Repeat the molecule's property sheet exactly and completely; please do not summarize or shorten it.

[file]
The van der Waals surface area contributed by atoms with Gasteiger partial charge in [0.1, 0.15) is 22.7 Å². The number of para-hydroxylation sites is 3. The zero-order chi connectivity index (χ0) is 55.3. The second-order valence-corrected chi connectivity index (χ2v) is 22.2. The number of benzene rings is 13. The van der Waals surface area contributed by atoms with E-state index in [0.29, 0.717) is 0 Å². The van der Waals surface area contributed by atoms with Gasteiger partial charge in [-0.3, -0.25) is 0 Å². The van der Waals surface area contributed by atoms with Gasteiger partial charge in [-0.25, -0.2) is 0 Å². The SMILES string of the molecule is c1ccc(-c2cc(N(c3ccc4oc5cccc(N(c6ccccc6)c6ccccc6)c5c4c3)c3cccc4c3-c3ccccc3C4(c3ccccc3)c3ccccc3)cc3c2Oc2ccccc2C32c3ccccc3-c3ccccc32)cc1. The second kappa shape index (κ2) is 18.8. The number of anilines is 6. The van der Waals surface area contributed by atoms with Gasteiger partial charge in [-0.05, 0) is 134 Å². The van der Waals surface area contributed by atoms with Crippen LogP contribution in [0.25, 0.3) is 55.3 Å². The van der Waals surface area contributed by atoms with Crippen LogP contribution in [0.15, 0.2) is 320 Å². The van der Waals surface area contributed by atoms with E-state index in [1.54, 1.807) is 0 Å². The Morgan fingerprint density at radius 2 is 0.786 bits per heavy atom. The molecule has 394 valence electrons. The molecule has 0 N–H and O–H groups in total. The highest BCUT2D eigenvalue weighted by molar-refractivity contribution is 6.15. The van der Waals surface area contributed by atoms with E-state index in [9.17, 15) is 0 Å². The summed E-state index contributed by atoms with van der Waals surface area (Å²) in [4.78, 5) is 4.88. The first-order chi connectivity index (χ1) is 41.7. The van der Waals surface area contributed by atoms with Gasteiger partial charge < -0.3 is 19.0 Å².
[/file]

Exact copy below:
The van der Waals surface area contributed by atoms with Gasteiger partial charge in [0.1, 0.15) is 22.7 Å². The number of para-hydroxylation sites is 3. The zero-order chi connectivity index (χ0) is 55.3. The second-order valence-corrected chi connectivity index (χ2v) is 22.2. The number of benzene rings is 13. The van der Waals surface area contributed by atoms with E-state index in [0.29, 0.717) is 0 Å². The van der Waals surface area contributed by atoms with Gasteiger partial charge in [-0.3, -0.25) is 0 Å². The van der Waals surface area contributed by atoms with Gasteiger partial charge in [-0.25, -0.2) is 0 Å². The SMILES string of the molecule is c1ccc(-c2cc(N(c3ccc4oc5cccc(N(c6ccccc6)c6ccccc6)c5c4c3)c3cccc4c3-c3ccccc3C4(c3ccccc3)c3ccccc3)cc3c2Oc2ccccc2C32c3ccccc3-c3ccccc32)cc1. The second kappa shape index (κ2) is 18.8. The number of anilines is 6. The van der Waals surface area contributed by atoms with Gasteiger partial charge in [-0.05, 0) is 134 Å². The van der Waals surface area contributed by atoms with Crippen LogP contribution in [0.25, 0.3) is 55.3 Å². The van der Waals surface area contributed by atoms with Crippen LogP contribution in [0.15, 0.2) is 320 Å². The van der Waals surface area contributed by atoms with E-state index in [1.54, 1.807) is 0 Å². The Morgan fingerprint density at radius 2 is 0.786 bits per heavy atom. The molecule has 394 valence electrons. The molecule has 0 N–H and O–H groups in total. The highest BCUT2D eigenvalue weighted by molar-refractivity contribution is 6.15. The van der Waals surface area contributed by atoms with E-state index in [9.17, 15) is 0 Å². The summed E-state index contributed by atoms with van der Waals surface area (Å²) in [4.78, 5) is 4.88. The first-order chi connectivity index (χ1) is 41.7. The van der Waals surface area contributed by atoms with Gasteiger partial charge < -0.3 is 19.0 Å².